JD Wetherspoon sank into the red after a surge in sales over the summer came to an end.
As Britain basked in warmer weather, the FTSE 250 café chain said sales in August and September — the first nine weeks of the fiscal year — were 1.5 percent higher than the same period of 2019.
But in the next five weeks to November 6, sales fell 1.1 percent from 2019 — the year before the pandemic hit.
Slowing trading: FTSE 250 cafe chain JD Wetherspoon said in the five weeks to Nov. 6, sales fell 1.1% from 2019 — the year before the pandemic hit
Wetherspoons also warned that personnel, food and repair costs were “significantly higher” than a year ago.
And while it has cut its debt from £892 million at the end of July to £745 million, its interest bill is expected to be £10 million higher this year as borrowing costs rise.
The company, which has 847 pubs, said seven more will hit the market in addition to the 32 that recently went on sale.
Chairman Tim Martin said the chain “remains cautiously optimistic about future prospects.”
Derren Nathan, head of equity research at Hargreaves Lansdown, said: “We’ll have to hold our breath to find out if the more recent slowdown is an outlier or a trend as customers feel their wallets increasingly strained.
“With cafe sales accelerating and efforts to dent the debt burden, it feels like the cafe chain is closing the shutters, and that might be a wise move.”
Peel Hunt downgraded its rating to “hold” from “add” and cut the target price on 600p Wetherspoon shares from 550p. The stock plunged 6.3 percent or 30.8 pence to 457.4 pence.
The FTSE 100 fell 0.14 percent or 9.89 points to 7296.25 and the FTSE 250 fell 0.26 percent or 48.89 points to 18,649.
Stock Watch – The Gym Group
Shares in The Gym Group plummeted on concerns about the shift to hybrid work.
The company, which owns 224 gyms, said there was a “structural shift in work patterns” after the pandemic hit 16 gyms that rely on office workers.
It warned that energy costs could rise by up to £10 million next year.
Sales rose 78 percent in the ten months to October to £143.2 million.
And membership reached 838,000, up 16 percent from December last year.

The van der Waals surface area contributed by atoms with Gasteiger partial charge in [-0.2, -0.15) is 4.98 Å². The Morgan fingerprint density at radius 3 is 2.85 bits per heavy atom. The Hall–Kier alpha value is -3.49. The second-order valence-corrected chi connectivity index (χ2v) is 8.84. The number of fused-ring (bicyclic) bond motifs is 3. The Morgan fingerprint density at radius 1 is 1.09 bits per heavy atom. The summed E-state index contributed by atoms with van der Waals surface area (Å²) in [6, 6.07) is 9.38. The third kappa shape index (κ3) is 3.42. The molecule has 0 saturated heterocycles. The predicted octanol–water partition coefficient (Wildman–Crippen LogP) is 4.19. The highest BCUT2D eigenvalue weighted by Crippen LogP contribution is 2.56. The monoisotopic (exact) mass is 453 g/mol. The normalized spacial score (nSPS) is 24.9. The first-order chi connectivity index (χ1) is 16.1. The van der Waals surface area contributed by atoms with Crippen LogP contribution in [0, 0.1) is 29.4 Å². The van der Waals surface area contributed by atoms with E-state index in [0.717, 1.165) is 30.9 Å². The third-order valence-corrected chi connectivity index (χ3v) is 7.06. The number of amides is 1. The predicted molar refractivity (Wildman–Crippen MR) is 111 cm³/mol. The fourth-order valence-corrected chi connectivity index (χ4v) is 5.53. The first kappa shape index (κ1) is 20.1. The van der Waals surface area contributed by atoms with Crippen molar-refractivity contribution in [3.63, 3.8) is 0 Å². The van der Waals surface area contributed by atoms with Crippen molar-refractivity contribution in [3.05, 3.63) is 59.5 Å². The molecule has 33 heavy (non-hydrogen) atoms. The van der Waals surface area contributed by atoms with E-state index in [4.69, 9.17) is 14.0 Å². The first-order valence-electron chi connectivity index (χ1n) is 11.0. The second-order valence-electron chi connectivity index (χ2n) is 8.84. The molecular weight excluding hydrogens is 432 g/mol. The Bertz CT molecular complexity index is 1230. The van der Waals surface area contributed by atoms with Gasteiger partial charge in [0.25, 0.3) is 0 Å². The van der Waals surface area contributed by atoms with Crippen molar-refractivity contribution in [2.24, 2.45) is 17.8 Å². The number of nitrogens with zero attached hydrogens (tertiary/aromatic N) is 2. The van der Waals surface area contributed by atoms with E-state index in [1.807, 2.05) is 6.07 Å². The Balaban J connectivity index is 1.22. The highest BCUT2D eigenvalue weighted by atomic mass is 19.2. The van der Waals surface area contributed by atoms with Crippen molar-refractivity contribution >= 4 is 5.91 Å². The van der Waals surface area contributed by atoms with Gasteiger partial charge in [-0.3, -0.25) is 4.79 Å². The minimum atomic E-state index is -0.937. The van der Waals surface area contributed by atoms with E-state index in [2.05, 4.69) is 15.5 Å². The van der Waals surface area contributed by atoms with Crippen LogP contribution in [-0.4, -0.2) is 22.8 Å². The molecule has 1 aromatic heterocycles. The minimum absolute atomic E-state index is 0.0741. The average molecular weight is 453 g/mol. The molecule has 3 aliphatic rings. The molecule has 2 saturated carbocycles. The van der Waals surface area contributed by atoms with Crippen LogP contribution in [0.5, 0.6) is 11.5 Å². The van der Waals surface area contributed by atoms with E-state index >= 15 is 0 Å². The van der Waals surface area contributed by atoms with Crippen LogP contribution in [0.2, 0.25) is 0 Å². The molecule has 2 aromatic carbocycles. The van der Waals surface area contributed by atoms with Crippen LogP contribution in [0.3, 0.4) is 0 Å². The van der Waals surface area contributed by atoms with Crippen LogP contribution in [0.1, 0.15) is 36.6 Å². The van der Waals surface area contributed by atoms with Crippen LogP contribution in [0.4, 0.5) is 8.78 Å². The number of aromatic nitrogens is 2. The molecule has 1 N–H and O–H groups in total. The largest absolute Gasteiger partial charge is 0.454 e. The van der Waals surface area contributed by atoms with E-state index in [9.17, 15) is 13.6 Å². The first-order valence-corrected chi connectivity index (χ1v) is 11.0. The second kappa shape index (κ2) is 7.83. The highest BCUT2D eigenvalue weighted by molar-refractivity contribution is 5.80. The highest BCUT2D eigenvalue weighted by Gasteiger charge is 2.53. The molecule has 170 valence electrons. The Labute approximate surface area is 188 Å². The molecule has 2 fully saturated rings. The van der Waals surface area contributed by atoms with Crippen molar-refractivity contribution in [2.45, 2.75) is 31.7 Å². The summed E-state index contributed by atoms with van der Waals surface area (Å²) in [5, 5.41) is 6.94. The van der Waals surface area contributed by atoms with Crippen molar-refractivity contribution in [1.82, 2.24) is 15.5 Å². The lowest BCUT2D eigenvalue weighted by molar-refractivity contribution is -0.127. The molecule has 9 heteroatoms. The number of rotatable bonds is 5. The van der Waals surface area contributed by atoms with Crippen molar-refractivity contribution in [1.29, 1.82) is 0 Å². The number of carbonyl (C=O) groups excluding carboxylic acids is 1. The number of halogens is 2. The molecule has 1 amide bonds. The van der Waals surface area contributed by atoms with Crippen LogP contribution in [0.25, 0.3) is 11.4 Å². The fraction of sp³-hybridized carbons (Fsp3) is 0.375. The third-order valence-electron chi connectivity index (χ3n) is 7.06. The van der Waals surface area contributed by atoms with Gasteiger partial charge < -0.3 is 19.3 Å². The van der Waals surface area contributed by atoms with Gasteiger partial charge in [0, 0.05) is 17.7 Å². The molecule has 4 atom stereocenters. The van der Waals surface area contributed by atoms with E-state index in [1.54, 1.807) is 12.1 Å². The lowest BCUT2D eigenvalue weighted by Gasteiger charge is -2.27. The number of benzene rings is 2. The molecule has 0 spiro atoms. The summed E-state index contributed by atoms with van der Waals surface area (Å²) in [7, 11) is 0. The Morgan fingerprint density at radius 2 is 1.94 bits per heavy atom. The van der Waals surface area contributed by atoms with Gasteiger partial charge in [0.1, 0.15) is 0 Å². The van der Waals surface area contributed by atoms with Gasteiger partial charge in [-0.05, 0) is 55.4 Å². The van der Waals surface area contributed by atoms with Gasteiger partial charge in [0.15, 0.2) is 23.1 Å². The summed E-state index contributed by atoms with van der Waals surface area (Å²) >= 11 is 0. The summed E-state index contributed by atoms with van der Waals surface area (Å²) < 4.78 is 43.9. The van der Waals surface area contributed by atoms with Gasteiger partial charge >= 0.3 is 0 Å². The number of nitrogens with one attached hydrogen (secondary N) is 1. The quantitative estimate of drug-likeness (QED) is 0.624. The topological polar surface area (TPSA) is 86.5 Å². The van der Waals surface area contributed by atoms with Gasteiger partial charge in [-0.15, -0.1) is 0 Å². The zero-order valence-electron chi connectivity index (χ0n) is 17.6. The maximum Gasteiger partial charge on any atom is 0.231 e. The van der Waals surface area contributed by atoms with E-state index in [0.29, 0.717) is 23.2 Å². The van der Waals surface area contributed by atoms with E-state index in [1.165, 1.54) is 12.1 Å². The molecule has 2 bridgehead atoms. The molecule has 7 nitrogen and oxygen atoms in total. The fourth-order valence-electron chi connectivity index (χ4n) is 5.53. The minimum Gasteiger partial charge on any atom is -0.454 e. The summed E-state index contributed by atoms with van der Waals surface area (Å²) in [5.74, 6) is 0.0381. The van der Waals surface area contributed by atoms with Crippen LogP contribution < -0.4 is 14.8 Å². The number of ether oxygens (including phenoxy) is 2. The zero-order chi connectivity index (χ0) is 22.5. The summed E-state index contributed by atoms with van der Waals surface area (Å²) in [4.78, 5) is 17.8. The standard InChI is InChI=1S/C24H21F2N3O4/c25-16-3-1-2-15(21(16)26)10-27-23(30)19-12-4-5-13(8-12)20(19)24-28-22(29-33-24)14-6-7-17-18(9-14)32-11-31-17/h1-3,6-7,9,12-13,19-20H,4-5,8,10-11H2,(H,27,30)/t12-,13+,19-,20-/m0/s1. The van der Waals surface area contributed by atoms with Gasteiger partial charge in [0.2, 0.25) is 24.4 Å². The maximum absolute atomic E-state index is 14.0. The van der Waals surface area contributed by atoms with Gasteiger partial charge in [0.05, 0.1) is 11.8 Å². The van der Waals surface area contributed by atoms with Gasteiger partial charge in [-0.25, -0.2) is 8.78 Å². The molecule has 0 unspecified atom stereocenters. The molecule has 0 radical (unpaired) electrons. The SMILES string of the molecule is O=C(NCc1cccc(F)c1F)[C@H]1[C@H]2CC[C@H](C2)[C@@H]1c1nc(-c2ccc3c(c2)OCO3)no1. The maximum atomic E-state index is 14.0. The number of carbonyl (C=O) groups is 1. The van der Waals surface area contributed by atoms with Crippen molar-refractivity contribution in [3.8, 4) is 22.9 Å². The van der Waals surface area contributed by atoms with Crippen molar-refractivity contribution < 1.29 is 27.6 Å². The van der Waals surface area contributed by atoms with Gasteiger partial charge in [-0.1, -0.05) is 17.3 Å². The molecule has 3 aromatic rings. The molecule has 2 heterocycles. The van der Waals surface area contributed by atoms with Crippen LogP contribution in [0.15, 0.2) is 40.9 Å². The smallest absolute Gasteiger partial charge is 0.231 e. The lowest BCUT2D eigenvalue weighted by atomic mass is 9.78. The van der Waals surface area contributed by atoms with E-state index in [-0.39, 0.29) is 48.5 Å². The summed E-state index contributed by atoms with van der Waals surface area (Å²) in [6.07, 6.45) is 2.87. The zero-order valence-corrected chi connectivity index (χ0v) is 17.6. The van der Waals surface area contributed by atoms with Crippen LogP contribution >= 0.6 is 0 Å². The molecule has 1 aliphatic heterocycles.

But shares fell 17.3 percent, or 21.4p, to 102.2p.
Wall Street faltered as uncertainty over the outcome of the highly controversial midterm elections weighed on the vote.
The Dow Jones Industrial Average fell 1.95 percent, the S&P 500 fell 2.08 percent and the Nasdaq was down 2.48 percent.
Analysts suggested, however, that markets may pick up, with the S&P making gains in every 12-month period after a midterm vote since World War II, regardless of the outcome.
“There’s a good chance we’ve divided the government,” said Art Hogan, chief market strategist at B Riley Financial in New York.
“The general rule of thumb when it comes to markets is a stalemate: fewer policy changes and fewer risks for individual sectors.”
In London, US elections took their toll on gambling stocks after California voters rejected a proposal to allow online sports betting. It came as Flutter’s revenues rose 31 percent in the three months to September to £1.9 billion, while the US division brought in £614.3 million.
But Flutter fell 2.7 percent or 320p to 11465p, while online gambling group 888 fell 3.5 percent or 3.6p to 99.7p and owner of Ladbrokes and Coral, Entain, fell 1.5 percent or 20p to 1304.5p. .
FirstGroup fell 9.9 percent, or 10.6 pence, to 96.3 pence after the Aberdeen-based bus and train company warned it could be impacted by falling consumer spending and the rail strikes.
The group, which faced a takeover approach this year from a US private equity firm, saw its turnover fall to £2.2 billion in the 26 weeks to September, from £3.1 billion a year earlier.
Taylor Wimpey became the latest homebuilder to warn of a cooling demand as mortgage rates rise.
The developer saw 24 percent of home purchases canceled in the second half of its fiscal year — up from 14 percent in 2021 — as the economic environment deteriorated. Shares rose 2.1 percent, or 2p, to 97.9p.
Ithaca Energy fell 8 percent, or 20p, to 230p after the North Sea oil producer floated its shares at 250p in the largest listing on the London Stock Exchange yet this year.
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